Carrion Crown: Kyle's
Silver hand gossip
Facets of Fear
Human beings are fond of taming nature, of leaving their mark on the wilderness in the form of farms cleared from primeval forest or towns and cities erected where once only animals used to live. But for all the trappings of civilization, the night still waits with hungry eyes and wicked claws. Werewolves personify the fear of the beasts that howl in the long, dark winter nights, and prowl hungrily outside doors and windows that are locked and barred against the savage wilderness.
From the harsh, frozen north to the gentle climes of the south, wolf attacks on livestock are a widespread fact of life in a fantasy world (though the number of non-rabid wolf attacks on humans is historically negligible). To the simple peasant or herdsman, wolves are a plague upon humanity, killing livestock and (reputedly) lone travelers gluttonously and without remorse. What could be worse, then, than a wolf who can take human shape?
In addition, people naturally fear those who are different in some way. An unfortunate person who has trouble controlling his emotions might be suffering from psychological problems, but to an uneducated villager, an easier explanation is that he is possessed—perhaps a wolf in human form. A cold, calculating, but all too human serial killer is hard to imagine, but fear and superstition can easily create a monster that stalks the night. Livestock die and people go missing, and everyone wants a scapegoat to hold responsible. Where a simple animal or human explanation no longer suffices, people turn to the supernatural, and werewolves are there to take the blame.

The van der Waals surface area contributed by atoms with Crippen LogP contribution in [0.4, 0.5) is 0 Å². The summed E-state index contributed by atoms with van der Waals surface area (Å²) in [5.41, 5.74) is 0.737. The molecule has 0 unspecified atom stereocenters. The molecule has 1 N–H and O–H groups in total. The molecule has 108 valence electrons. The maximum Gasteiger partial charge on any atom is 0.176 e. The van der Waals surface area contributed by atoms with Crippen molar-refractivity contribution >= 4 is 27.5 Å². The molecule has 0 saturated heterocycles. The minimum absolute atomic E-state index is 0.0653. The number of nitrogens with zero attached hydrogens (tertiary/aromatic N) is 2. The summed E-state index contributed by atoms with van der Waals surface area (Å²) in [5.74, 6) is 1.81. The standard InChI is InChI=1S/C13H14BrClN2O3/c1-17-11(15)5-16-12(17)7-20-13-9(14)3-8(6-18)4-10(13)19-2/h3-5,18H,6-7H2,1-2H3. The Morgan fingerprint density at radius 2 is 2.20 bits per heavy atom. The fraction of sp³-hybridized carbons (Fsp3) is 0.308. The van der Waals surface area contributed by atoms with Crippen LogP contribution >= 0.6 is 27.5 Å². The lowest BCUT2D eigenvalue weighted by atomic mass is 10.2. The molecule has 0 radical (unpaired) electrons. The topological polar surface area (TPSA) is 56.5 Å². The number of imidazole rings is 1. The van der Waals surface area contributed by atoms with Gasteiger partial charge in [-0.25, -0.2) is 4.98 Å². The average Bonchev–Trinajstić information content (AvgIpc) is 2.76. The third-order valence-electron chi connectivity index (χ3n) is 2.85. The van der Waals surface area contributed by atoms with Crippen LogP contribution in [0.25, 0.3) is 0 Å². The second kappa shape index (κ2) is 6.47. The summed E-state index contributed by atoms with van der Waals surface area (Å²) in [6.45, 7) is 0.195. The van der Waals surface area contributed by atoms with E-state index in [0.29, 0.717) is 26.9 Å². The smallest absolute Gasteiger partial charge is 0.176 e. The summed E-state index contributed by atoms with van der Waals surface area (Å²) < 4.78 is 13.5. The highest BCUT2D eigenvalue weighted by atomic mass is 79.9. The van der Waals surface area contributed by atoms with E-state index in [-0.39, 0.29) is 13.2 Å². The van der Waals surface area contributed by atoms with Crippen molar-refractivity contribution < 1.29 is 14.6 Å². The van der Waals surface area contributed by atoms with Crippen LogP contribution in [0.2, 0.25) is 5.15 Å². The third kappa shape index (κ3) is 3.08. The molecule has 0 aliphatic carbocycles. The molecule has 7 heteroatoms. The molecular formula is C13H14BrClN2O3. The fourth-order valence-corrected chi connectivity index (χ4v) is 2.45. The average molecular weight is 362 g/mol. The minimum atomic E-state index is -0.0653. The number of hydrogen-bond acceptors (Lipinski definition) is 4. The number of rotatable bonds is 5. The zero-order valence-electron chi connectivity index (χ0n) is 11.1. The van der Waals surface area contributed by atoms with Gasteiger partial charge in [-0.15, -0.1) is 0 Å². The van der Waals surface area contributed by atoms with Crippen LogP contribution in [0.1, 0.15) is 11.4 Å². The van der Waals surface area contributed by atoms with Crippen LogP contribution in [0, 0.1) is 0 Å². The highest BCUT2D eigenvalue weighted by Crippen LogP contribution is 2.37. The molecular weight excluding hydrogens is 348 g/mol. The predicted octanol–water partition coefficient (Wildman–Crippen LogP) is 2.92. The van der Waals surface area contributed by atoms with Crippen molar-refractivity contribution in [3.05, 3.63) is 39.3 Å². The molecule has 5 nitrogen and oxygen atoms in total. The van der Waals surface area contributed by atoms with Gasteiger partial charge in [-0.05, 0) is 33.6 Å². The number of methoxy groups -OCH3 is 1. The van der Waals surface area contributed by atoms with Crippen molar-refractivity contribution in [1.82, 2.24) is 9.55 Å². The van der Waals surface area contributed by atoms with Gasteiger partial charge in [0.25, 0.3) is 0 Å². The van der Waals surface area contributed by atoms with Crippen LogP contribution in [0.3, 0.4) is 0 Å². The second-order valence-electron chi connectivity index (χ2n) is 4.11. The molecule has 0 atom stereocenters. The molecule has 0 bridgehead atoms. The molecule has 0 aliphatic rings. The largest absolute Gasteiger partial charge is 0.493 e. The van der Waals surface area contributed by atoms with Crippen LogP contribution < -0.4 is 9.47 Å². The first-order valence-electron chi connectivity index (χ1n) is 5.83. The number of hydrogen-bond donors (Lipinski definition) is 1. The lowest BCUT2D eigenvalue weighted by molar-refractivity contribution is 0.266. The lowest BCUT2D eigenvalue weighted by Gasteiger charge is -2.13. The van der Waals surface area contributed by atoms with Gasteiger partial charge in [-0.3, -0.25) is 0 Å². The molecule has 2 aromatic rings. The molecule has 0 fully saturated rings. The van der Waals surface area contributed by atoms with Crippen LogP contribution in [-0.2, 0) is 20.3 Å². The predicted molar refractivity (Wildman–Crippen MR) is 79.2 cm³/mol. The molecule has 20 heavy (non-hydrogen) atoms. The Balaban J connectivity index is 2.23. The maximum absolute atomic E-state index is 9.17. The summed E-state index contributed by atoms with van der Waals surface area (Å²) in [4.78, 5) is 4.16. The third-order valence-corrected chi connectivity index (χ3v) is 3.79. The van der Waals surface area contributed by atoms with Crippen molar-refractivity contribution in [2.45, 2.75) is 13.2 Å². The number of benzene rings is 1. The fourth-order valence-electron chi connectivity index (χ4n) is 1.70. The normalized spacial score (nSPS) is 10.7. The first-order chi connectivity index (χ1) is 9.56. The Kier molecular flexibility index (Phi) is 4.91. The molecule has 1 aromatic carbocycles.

Superstitions and Safeguards
Besides the standard cures, many folk remedies exist for curing lycanthropy, though most healers and priests discount such treatments as ignorant superstitions. One common belief is that exhaustion can cure a werewolf. Afflicted werewolves (or those thought to be infected) are often forced to toil at hard labor without rest, thus tiring the beast and purging it from the victim’s body. Another commonly accepted remedy is immersing a werewolf in holy water during a new moon.
Other so-called “cures” include the presentation of holy symbols, particularly those of gods of animals or healing, such as Erastil and Sarenrae; driving nails (often silver ones) into the werewolf’s hands or paws; striking the werewolf forcefully on the forehead with a dull knife; or even addressing a werewolf by its given name three times in succession.
A final remedy is skinning the werewolf in its hybrid or animal form, thereby separating the wolf from the man. One wonders, however, what sort of werewolf would be docile enough to allow such a procedure, or whether the unfortunate sufferer would survive the “treatment.” Many strange beliefs exist for safeguarding oneself from the predations of werewolves. Wolfsbane proves most successful, as it has a reputation for repelling werewolves as well as curing the affliction of lycanthropy itself. Holy symbols and holy water remain popular defenses, even though werewolves are not undead and have no known vulnerability to such instruments. Because silver is known to harm werewolves, some people favor wearing silver jewelry for protection from werewolf attacks. Wealthy villagers also spread powdered silver outside doors and windows to keep werewolves at bay. Rye, mistletoe, and the berries of the rowan tree or mountain ash are also believed to be effective. Whether these remedies and wards have any actual effect are unknown.